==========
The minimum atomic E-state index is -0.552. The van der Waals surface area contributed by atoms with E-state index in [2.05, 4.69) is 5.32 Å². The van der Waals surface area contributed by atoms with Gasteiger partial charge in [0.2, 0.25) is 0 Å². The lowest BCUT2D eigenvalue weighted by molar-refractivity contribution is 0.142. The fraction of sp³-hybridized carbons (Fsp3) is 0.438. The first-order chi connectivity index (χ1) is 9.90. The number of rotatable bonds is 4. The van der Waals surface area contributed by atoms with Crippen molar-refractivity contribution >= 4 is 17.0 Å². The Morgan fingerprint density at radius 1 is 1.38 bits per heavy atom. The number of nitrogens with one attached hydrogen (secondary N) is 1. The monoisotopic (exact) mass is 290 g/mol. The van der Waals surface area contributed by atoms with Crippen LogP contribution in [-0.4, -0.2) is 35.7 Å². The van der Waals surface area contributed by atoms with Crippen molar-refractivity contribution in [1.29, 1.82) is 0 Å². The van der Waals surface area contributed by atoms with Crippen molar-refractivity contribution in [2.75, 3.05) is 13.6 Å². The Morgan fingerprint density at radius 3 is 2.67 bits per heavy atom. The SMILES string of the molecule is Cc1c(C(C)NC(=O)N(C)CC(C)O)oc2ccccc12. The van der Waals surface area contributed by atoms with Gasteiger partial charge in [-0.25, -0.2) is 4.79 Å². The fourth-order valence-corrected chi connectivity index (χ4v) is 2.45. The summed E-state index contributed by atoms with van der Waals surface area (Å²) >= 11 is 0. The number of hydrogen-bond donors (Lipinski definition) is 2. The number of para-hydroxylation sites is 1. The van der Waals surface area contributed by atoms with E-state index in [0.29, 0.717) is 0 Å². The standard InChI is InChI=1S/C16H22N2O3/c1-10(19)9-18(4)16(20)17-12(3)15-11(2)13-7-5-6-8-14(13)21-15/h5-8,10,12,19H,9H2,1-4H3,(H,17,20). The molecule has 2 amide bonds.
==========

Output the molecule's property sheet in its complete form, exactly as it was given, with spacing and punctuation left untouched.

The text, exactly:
The minimum atomic E-state index is -0.552. The van der Waals surface area contributed by atoms with E-state index in [2.05, 4.69) is 5.32 Å². The van der Waals surface area contributed by atoms with Gasteiger partial charge in [0.2, 0.25) is 0 Å². The lowest BCUT2D eigenvalue weighted by molar-refractivity contribution is 0.142. The fraction of sp³-hybridized carbons (Fsp3) is 0.438. The first-order chi connectivity index (χ1) is 9.90. The number of rotatable bonds is 4. The van der Waals surface area contributed by atoms with Crippen molar-refractivity contribution >= 4 is 17.0 Å². The Morgan fingerprint density at radius 1 is 1.38 bits per heavy atom. The number of nitrogens with one attached hydrogen (secondary N) is 1. The monoisotopic (exact) mass is 290 g/mol. The van der Waals surface area contributed by atoms with Crippen LogP contribution in [-0.4, -0.2) is 35.7 Å². The van der Waals surface area contributed by atoms with Crippen molar-refractivity contribution in [1.29, 1.82) is 0 Å². The van der Waals surface area contributed by atoms with Crippen molar-refractivity contribution in [2.75, 3.05) is 13.6 Å². The Morgan fingerprint density at radius 3 is 2.67 bits per heavy atom. The SMILES string of the molecule is Cc1c(C(C)NC(=O)N(C)CC(C)O)oc2ccccc12. The van der Waals surface area contributed by atoms with Gasteiger partial charge in [-0.25, -0.2) is 4.79 Å². The fourth-order valence-corrected chi connectivity index (χ4v) is 2.45. The summed E-state index contributed by atoms with van der Waals surface area (Å²) >= 11 is 0. The number of hydrogen-bond donors (Lipinski definition) is 2. The number of para-hydroxylation sites is 1. The van der Waals surface area contributed by atoms with E-state index in [0.29, 0.717) is 0 Å². The standard InChI is InChI=1S/C16H22N2O3/c1-10(19)9-18(4)16(20)17-12(3)15-11(2)13-7-5-6-8-14(13)21-15/h5-8,10,12,19H,9H2,1-4H3,(H,17,20). The molecule has 2 amide bonds.